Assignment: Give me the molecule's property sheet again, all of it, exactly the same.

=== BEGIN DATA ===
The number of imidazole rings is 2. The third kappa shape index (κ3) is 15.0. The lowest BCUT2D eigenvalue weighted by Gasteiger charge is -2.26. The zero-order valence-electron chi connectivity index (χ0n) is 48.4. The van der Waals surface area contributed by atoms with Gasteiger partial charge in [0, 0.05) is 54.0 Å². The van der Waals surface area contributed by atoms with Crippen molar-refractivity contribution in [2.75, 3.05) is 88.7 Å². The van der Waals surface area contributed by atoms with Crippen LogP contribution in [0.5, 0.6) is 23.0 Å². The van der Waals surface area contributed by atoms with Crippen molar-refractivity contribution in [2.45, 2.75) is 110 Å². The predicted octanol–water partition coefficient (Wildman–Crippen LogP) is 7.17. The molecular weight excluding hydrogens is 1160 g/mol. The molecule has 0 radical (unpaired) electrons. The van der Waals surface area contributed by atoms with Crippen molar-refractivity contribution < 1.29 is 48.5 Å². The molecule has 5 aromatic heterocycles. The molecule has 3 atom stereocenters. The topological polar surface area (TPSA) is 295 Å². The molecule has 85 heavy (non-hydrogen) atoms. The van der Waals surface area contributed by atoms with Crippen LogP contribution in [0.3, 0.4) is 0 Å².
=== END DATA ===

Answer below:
The number of imidazole rings is 2. The third kappa shape index (κ3) is 15.0. The lowest BCUT2D eigenvalue weighted by Gasteiger charge is -2.26. The zero-order valence-electron chi connectivity index (χ0n) is 48.4. The van der Waals surface area contributed by atoms with Gasteiger partial charge in [0, 0.05) is 54.0 Å². The van der Waals surface area contributed by atoms with Crippen molar-refractivity contribution in [2.75, 3.05) is 88.7 Å². The van der Waals surface area contributed by atoms with Crippen LogP contribution in [0.5, 0.6) is 23.0 Å². The van der Waals surface area contributed by atoms with Crippen molar-refractivity contribution in [2.45, 2.75) is 110 Å². The predicted octanol–water partition coefficient (Wildman–Crippen LogP) is 7.17. The molecular weight excluding hydrogens is 1160 g/mol. The molecule has 0 radical (unpaired) electrons. The van der Waals surface area contributed by atoms with Crippen molar-refractivity contribution < 1.29 is 48.5 Å². The molecule has 5 aromatic heterocycles. The molecule has 3 atom stereocenters. The topological polar surface area (TPSA) is 295 Å². The molecule has 85 heavy (non-hydrogen) atoms. The van der Waals surface area contributed by atoms with Crippen LogP contribution in [0.3, 0.4) is 0 Å².